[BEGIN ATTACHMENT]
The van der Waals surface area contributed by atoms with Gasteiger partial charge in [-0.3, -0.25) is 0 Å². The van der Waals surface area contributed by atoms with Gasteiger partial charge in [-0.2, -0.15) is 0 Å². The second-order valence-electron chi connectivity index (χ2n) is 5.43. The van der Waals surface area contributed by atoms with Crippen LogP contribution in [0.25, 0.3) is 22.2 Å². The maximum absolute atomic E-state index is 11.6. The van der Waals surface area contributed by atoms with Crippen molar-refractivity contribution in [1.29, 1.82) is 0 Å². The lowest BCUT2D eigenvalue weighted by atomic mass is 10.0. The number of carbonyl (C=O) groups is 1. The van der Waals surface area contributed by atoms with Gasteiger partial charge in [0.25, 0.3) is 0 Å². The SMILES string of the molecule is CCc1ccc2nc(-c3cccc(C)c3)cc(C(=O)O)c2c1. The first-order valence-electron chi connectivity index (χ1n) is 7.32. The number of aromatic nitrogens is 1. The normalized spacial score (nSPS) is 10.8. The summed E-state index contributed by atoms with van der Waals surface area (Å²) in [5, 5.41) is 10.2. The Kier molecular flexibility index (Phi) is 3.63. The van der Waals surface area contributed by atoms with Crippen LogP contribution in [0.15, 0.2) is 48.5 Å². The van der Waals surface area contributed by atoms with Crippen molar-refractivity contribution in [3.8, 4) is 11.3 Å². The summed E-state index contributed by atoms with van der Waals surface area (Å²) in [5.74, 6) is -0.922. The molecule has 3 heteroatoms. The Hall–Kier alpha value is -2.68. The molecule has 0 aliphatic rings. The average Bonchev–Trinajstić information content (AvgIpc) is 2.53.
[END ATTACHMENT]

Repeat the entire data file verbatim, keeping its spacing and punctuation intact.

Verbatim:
The van der Waals surface area contributed by atoms with Gasteiger partial charge in [-0.3, -0.25) is 0 Å². The van der Waals surface area contributed by atoms with Gasteiger partial charge in [-0.2, -0.15) is 0 Å². The second-order valence-electron chi connectivity index (χ2n) is 5.43. The van der Waals surface area contributed by atoms with Crippen LogP contribution in [0.25, 0.3) is 22.2 Å². The maximum absolute atomic E-state index is 11.6. The van der Waals surface area contributed by atoms with Crippen molar-refractivity contribution in [1.29, 1.82) is 0 Å². The lowest BCUT2D eigenvalue weighted by atomic mass is 10.0. The number of carbonyl (C=O) groups is 1. The van der Waals surface area contributed by atoms with Gasteiger partial charge in [0.25, 0.3) is 0 Å². The SMILES string of the molecule is CCc1ccc2nc(-c3cccc(C)c3)cc(C(=O)O)c2c1. The first-order valence-electron chi connectivity index (χ1n) is 7.32. The number of aromatic nitrogens is 1. The normalized spacial score (nSPS) is 10.8. The summed E-state index contributed by atoms with van der Waals surface area (Å²) in [5, 5.41) is 10.2. The Kier molecular flexibility index (Phi) is 3.63. The van der Waals surface area contributed by atoms with Crippen LogP contribution in [0.15, 0.2) is 48.5 Å². The van der Waals surface area contributed by atoms with Crippen molar-refractivity contribution in [3.8, 4) is 11.3 Å². The summed E-state index contributed by atoms with van der Waals surface area (Å²) in [5.74, 6) is -0.922. The molecule has 3 heteroatoms. The Hall–Kier alpha value is -2.68. The molecule has 0 aliphatic rings. The average Bonchev–Trinajstić information content (AvgIpc) is 2.53.